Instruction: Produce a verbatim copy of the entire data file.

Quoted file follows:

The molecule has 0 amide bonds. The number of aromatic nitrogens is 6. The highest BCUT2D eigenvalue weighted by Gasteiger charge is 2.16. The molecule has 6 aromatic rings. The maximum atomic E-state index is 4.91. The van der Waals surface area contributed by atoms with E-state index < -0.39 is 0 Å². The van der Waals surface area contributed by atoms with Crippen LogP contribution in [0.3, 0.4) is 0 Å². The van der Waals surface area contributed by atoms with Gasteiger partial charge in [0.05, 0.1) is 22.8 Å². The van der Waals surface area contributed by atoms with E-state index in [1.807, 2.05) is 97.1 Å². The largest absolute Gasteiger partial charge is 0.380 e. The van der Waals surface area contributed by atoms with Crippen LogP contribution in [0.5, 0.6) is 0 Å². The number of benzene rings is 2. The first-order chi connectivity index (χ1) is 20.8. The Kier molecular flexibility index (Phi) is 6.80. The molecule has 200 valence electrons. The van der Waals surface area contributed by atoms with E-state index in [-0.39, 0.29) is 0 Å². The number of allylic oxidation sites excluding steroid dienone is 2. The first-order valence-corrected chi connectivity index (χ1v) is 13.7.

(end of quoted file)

The molecule has 0 amide bonds. The number of aromatic nitrogens is 6. The highest BCUT2D eigenvalue weighted by Gasteiger charge is 2.16. The molecule has 6 aromatic rings. The maximum atomic E-state index is 4.91. The van der Waals surface area contributed by atoms with E-state index < -0.39 is 0 Å². The van der Waals surface area contributed by atoms with Crippen LogP contribution in [0.3, 0.4) is 0 Å². The van der Waals surface area contributed by atoms with Gasteiger partial charge in [0.05, 0.1) is 22.8 Å². The van der Waals surface area contributed by atoms with E-state index in [1.807, 2.05) is 97.1 Å². The largest absolute Gasteiger partial charge is 0.380 e. The van der Waals surface area contributed by atoms with Crippen LogP contribution in [0.5, 0.6) is 0 Å². The number of benzene rings is 2. The first-order chi connectivity index (χ1) is 20.8. The Kier molecular flexibility index (Phi) is 6.80. The molecule has 200 valence electrons. The van der Waals surface area contributed by atoms with E-state index in [-0.39, 0.29) is 0 Å². The number of allylic oxidation sites excluding steroid dienone is 2. The first-order valence-corrected chi connectivity index (χ1v) is 13.7.